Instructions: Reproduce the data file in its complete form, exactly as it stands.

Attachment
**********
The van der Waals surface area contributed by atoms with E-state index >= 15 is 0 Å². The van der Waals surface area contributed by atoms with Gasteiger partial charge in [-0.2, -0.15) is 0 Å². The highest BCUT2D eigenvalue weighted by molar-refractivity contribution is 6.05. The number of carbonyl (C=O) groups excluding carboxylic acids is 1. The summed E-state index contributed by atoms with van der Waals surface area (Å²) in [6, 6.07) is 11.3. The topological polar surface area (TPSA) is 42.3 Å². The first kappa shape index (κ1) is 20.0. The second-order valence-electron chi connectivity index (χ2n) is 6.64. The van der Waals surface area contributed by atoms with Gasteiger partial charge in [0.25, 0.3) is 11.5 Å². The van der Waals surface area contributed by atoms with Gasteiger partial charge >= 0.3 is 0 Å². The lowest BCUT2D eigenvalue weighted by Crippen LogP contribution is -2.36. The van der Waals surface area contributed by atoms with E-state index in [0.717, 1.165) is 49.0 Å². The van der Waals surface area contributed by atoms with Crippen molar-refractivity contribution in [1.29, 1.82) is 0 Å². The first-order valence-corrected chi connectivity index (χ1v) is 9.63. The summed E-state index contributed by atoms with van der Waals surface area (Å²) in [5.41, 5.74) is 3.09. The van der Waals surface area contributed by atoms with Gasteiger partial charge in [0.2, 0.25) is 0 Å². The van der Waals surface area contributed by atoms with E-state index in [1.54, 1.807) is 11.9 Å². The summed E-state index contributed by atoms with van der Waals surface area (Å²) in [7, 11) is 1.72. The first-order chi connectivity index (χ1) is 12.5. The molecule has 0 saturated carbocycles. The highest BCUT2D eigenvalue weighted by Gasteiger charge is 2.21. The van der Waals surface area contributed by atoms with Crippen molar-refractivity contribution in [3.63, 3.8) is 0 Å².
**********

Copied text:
The van der Waals surface area contributed by atoms with E-state index >= 15 is 0 Å². The van der Waals surface area contributed by atoms with Gasteiger partial charge in [-0.2, -0.15) is 0 Å². The highest BCUT2D eigenvalue weighted by molar-refractivity contribution is 6.05. The number of carbonyl (C=O) groups excluding carboxylic acids is 1. The summed E-state index contributed by atoms with van der Waals surface area (Å²) in [6, 6.07) is 11.3. The topological polar surface area (TPSA) is 42.3 Å². The first kappa shape index (κ1) is 20.0. The second-order valence-electron chi connectivity index (χ2n) is 6.64. The van der Waals surface area contributed by atoms with Gasteiger partial charge in [0.25, 0.3) is 11.5 Å². The van der Waals surface area contributed by atoms with Gasteiger partial charge >= 0.3 is 0 Å². The lowest BCUT2D eigenvalue weighted by Crippen LogP contribution is -2.36. The van der Waals surface area contributed by atoms with E-state index in [0.717, 1.165) is 49.0 Å². The van der Waals surface area contributed by atoms with Crippen molar-refractivity contribution in [1.29, 1.82) is 0 Å². The first-order valence-corrected chi connectivity index (χ1v) is 9.63. The summed E-state index contributed by atoms with van der Waals surface area (Å²) in [5.41, 5.74) is 3.09. The van der Waals surface area contributed by atoms with Gasteiger partial charge in [0.2, 0.25) is 0 Å². The van der Waals surface area contributed by atoms with E-state index in [1.54, 1.807) is 11.9 Å². The summed E-state index contributed by atoms with van der Waals surface area (Å²) in [7, 11) is 1.72. The first-order chi connectivity index (χ1) is 12.5. The molecule has 0 saturated carbocycles. The highest BCUT2D eigenvalue weighted by Gasteiger charge is 2.21. The van der Waals surface area contributed by atoms with Crippen molar-refractivity contribution in [3.63, 3.8) is 0 Å².